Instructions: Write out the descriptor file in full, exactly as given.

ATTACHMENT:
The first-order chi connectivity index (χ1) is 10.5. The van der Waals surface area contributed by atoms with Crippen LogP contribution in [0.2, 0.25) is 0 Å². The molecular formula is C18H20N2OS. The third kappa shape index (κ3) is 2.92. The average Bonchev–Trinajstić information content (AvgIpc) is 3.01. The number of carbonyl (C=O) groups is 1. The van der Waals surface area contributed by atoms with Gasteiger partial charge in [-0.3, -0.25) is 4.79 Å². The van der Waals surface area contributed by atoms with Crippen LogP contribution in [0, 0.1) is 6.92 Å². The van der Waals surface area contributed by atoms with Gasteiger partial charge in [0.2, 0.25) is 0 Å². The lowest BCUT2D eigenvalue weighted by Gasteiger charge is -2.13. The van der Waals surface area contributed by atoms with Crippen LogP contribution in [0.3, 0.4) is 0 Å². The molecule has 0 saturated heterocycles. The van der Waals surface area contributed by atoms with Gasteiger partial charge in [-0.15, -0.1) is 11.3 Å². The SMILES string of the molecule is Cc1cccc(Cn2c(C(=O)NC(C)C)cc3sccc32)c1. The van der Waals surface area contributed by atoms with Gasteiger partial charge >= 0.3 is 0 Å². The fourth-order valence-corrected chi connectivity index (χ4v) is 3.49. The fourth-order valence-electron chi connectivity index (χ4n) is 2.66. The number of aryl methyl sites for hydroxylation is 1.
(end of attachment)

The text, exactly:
The first-order chi connectivity index (χ1) is 10.5. The van der Waals surface area contributed by atoms with Crippen LogP contribution in [0.2, 0.25) is 0 Å². The molecular formula is C18H20N2OS. The third kappa shape index (κ3) is 2.92. The average Bonchev–Trinajstić information content (AvgIpc) is 3.01. The number of carbonyl (C=O) groups is 1. The van der Waals surface area contributed by atoms with Gasteiger partial charge in [-0.3, -0.25) is 4.79 Å². The van der Waals surface area contributed by atoms with Crippen LogP contribution in [0, 0.1) is 6.92 Å². The van der Waals surface area contributed by atoms with Gasteiger partial charge in [0.2, 0.25) is 0 Å². The lowest BCUT2D eigenvalue weighted by Gasteiger charge is -2.13. The van der Waals surface area contributed by atoms with Crippen LogP contribution in [0.3, 0.4) is 0 Å². The molecule has 0 saturated heterocycles. The van der Waals surface area contributed by atoms with Gasteiger partial charge in [-0.15, -0.1) is 11.3 Å². The SMILES string of the molecule is Cc1cccc(Cn2c(C(=O)NC(C)C)cc3sccc32)c1. The van der Waals surface area contributed by atoms with Gasteiger partial charge >= 0.3 is 0 Å². The fourth-order valence-corrected chi connectivity index (χ4v) is 3.49. The fourth-order valence-electron chi connectivity index (χ4n) is 2.66. The number of aryl methyl sites for hydroxylation is 1.